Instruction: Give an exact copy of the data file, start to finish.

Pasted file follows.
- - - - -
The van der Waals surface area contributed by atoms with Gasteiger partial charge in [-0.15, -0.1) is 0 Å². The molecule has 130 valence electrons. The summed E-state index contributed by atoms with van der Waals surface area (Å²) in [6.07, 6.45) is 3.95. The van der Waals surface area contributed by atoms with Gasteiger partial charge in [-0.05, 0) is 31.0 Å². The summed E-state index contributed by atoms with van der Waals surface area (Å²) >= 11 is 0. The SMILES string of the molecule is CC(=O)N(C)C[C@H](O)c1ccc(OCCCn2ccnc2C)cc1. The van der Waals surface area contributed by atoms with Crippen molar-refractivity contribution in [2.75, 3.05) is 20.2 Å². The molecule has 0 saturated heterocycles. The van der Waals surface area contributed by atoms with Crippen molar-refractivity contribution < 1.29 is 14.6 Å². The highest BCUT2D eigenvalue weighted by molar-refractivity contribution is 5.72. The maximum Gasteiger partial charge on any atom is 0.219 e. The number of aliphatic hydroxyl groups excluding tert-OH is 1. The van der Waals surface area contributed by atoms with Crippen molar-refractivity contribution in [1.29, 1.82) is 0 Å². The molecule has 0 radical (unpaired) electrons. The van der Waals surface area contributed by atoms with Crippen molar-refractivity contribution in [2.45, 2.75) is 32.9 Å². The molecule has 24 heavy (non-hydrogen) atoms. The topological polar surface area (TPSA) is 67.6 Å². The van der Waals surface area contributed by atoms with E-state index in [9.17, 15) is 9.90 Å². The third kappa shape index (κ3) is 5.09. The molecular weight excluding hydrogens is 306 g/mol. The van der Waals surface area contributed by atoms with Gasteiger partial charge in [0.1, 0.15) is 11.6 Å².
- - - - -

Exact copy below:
The van der Waals surface area contributed by atoms with Gasteiger partial charge in [-0.15, -0.1) is 0 Å². The molecule has 130 valence electrons. The summed E-state index contributed by atoms with van der Waals surface area (Å²) in [6.07, 6.45) is 3.95. The van der Waals surface area contributed by atoms with Gasteiger partial charge in [-0.05, 0) is 31.0 Å². The summed E-state index contributed by atoms with van der Waals surface area (Å²) >= 11 is 0. The SMILES string of the molecule is CC(=O)N(C)C[C@H](O)c1ccc(OCCCn2ccnc2C)cc1. The van der Waals surface area contributed by atoms with Crippen molar-refractivity contribution in [2.75, 3.05) is 20.2 Å². The molecule has 0 saturated heterocycles. The van der Waals surface area contributed by atoms with Crippen molar-refractivity contribution < 1.29 is 14.6 Å². The highest BCUT2D eigenvalue weighted by molar-refractivity contribution is 5.72. The maximum Gasteiger partial charge on any atom is 0.219 e. The number of aliphatic hydroxyl groups excluding tert-OH is 1. The van der Waals surface area contributed by atoms with Crippen molar-refractivity contribution in [1.29, 1.82) is 0 Å². The molecule has 0 radical (unpaired) electrons. The van der Waals surface area contributed by atoms with Crippen molar-refractivity contribution in [2.45, 2.75) is 32.9 Å². The molecule has 24 heavy (non-hydrogen) atoms. The topological polar surface area (TPSA) is 67.6 Å². The van der Waals surface area contributed by atoms with E-state index in [9.17, 15) is 9.90 Å². The third kappa shape index (κ3) is 5.09. The molecular weight excluding hydrogens is 306 g/mol. The van der Waals surface area contributed by atoms with Gasteiger partial charge in [0.1, 0.15) is 11.6 Å².